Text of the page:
Do We Need To Worry More About Sugar In Fruits Or In Processed Foods?
We do need to understand the meaning of “sugar content”.
We’ve got this issue with sugar in our diets, seriously. Most people end up eating too much of it without realising that they are overconsuming it:
And of course, an overconsumption of sugars such as fructose may bring about issues such as non-alcoholic fatty liver disease (NAFLD), because it is the liver that directly metabolises dietary fructose. However, the links are not that clear and we cannot say that an overconsumption of fructose directly causes NAFLD.
When we do become more conscious of our health, though, one of the ideas that we may choose to implement in our lifestyles is to cut the consumption of fructose. Whether they be from fruits or other processed carbohydrate products, the idea is to cut down on the intake of such foods.
Which does make me look into the fructose content of various foods. Especially when people do say that they cut down on fruit intake so that they can reduce their fructose or overall sugar consumption.
We’d be looking, therefore, at a total sugar content of 11 grams in one apple.
We’d also not be looking to eat more than THREE apples at one go — eating one apple at a time is good enough for me. I’d feel ill if I had to eat three at one shot.
Most people would eat one and think that is enough. They’d consume 11 grams of sugar from that apple.
Now, though, let’s look at the sugar content in other readily available processed foods.
A can of regular Coca-Cola (12 oz) contains 39 grams of sugar, which we can finish in one sitting on a hot summer’s day. The equivalent of 3.5 apples.
One 500 mL tub of Ben and Jerry’s Chocolate Fudge Brownie Ice Cream contains 23 grams of sugar per 100 mL serving, and it’s too darned easy to finish off one entire tub while watching a Netflix movie. That’s 115 grams of sugar right there. The equivalent of 10 apples?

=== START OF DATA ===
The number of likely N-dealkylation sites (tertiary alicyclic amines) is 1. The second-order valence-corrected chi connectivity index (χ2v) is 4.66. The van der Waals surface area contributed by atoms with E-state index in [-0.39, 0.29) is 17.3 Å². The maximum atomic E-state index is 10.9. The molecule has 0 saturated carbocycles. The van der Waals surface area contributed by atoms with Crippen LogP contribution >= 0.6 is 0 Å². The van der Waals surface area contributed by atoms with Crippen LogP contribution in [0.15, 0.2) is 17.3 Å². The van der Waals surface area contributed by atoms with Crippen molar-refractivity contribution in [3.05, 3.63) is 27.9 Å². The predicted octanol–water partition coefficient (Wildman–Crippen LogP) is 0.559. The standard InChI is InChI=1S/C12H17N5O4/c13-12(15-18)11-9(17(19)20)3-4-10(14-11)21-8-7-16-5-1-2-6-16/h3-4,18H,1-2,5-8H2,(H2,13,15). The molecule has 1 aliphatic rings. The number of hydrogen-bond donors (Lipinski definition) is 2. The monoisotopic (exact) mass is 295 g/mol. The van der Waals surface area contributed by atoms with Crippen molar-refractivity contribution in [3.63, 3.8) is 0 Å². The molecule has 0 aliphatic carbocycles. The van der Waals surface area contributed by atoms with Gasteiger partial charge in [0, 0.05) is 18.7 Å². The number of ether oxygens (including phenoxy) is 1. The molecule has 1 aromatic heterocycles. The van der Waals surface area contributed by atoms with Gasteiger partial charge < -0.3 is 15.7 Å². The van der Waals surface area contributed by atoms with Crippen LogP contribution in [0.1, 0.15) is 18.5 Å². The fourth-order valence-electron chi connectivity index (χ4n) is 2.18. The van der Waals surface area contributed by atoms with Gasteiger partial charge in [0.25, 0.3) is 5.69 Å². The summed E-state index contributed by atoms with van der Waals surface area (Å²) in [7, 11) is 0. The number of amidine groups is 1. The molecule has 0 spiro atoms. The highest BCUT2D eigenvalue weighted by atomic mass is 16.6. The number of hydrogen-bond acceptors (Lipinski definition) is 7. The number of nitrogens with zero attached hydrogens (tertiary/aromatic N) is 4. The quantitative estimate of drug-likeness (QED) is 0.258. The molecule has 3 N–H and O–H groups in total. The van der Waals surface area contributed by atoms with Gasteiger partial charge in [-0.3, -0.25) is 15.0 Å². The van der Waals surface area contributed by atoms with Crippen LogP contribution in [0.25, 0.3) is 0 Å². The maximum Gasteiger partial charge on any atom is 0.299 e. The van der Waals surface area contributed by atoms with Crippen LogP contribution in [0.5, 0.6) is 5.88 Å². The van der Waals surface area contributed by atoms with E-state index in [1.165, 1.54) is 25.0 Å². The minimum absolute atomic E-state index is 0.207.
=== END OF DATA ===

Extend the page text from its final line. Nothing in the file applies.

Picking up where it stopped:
One single Oreos sandwich cookie can contain 3.3 grams of sugar — but they’re so flat out addictive that we can’t really limit ourselves to one or two. Three Oreos sandwich cookies would provide the same sugar content as one apple.
But the true issues with these processed foods stem from how addictive they can actually be.
Because we don’t just have sodas, cookies and ice cream. There are pizzas, croissants and cakes floating about as well on different advertisement pages — all of which are also high in sugar content.
If we were to look at the various on-demand food delivery apps, they’re very likely to advertise some form of processed carbohydrate or another. Ice cream and pastries are some of the more common things that can be found on those apps, for sure.
And they’re the things that people find emotional connections to. That’s one way in which consumer psychology tactics can play on the perceived needs of people to get them to order things that they shouldn’t be eating too much of in the first place.
But the true irony comes at the end of the day when people eschew fruits just so that they can make room in their stomachs for all these junk foods, no?
Especially when it’s holiday season!
We can enjoy the holidays — but we have to be mindful about how much junk we’re actually feeding our bodies with!
Do feel free to share this article and hit the “subscribe” button to get more updates about the science concepts in nutrition and health, all deconstructed nicely for your convenient perusal!
The Biochemistry Of Human Health is a reader-supported publication. To receive new posts and support my work, consider becoming a free or paid subscriber.